In This Article Expand or collapse the "in this article" section Contaminant Dispersal in the Environment

  • Introduction
  • A Selection of Relevant Books and Journals
  • Sources and Dispersal of Atmospheric Contaminants
  • Geography of Contaminant Sources and Dispersal
  • Air Pollutant Deposition and Human Health
  • Freshwater Contaminants
  • Environmental Fate of Pollutants in the Marine Environment
  • Soils and Terrestrial Ecosystems
  • Predicting the Effects of Pollutants to Ecological Systems and Human Health
  • The Role of Organisms in Environmental Monitoring and Remediation Procedures

Environmental Science Contaminant Dispersal in the Environment
Roberto Bargagli, Emilia Rota
  • LAST REVIEWED: 25 October 2018
  • LAST MODIFIED: 25 October 2018
  • DOI: 10.1093/obo/9780199363445-0106


Contaminants are foreign substances or impurities affecting the composition of air, water, soil, and biota and not always creating adverse effects. However, when the term “contamination” is used in relation to the environment, food, or medicine, it usually refers to the presence of harmful substances. This article will mainly deal with the dispersal and environmental fate of pollutants, that is, those contaminants that, when critical levels are exceeded, produce measurable damages on plants, animals (including humans), or materials. A number of these substances occur naturally, being produced and released since the earliest time by volcanoes, geothermal sources, or forest fires, but their biogeochemical cycles and environmental distribution have been dramatically altered by humans through wood-burning fire, smelting of metals, and, more recently, through the huge exploitation of fossil fuels. After World War II, the production of many synthetic substances unknown to biota (xenobiotics) increased significantly and so have the number of environmental pollutants and their global-scale dispersal. This essay provides an overview of how potentially toxic substances (natural or synthetic; intentionally or accidentally released from stationary or mobile sources) enter and circulate between air, water, soil, and biota and illustrates their partitioning among different environmental compartments and their dispersal at different spatial scales, before degrading to less toxic compounds and/or ultimately sinking into sediments or soils. The unexpected and startling evidence of transport and deposition of many persistent contaminants (resistant to chemical transformation and degradation) in polar regions and the deepest ocean trenches will be highlighted. Although compartmental evaluative models are very useful to extrapolate from data obtained from small-scale measurements or experiments to regional and global estimates of environmental distribution and fate of pollutants and/or to predict ecotoxicological risks, this essay will stress the importance of epidemiological and field surveys for assessing the impact of pollutants on human health and ecosystems. The monitoring of pollutant distribution and circulation in ecosystems is essential to validate and calibrate model predictions, as well as to assess their chemical transformation in the various environmental compartments; this essay will mainly focus on pollutant bioavailability and their bioaccumulation and biomagnification along food chains. As conventional monitoring networks designed for the protection of human health and the environment do not allow to evaluate the biological effects of the chronic exposure to pollutants, the complementary role of organisms as biomonitors will be emphasized.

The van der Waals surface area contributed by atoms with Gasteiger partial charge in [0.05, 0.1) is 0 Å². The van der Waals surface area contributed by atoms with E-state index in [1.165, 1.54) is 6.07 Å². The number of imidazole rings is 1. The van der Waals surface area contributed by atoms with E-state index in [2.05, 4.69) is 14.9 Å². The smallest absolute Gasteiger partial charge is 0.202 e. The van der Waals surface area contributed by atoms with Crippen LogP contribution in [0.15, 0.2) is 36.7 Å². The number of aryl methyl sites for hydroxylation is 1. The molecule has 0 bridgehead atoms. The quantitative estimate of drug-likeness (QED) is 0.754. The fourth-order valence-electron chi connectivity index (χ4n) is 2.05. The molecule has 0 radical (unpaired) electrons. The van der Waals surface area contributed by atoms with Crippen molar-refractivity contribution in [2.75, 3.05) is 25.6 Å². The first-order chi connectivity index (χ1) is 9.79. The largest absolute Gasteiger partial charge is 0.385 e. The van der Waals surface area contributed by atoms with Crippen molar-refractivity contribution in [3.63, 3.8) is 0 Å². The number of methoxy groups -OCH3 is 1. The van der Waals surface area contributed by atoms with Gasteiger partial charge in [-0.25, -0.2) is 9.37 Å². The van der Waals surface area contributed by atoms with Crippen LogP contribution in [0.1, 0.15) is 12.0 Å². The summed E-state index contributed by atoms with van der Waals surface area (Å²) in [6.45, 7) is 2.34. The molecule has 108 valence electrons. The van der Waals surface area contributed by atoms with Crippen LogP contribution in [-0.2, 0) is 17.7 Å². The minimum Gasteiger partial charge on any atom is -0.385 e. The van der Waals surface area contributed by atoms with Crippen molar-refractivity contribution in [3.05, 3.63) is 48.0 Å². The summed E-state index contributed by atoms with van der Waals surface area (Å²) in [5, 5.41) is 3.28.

General Overviews

In the course of history, humankind has exerted increasing pressures and demands on Earth’s limited resources, affecting its own health as well as the quality of the environment. Papers and books in Inorganic Contaminants are helpful in understanding how the release and dispersal of anthropogenic harmful substances began with the domestication of fire, the development of metal-working techniques, and the use of fossil fuels. Xenobiotics (artificial radionuclides and synthetic organic compounds) provides an overview of some dramatic changes occurring after World War II in the number and nature of environmental contaminants and their dispersal up into the stratosphere and in all Earth’s ecosystems.

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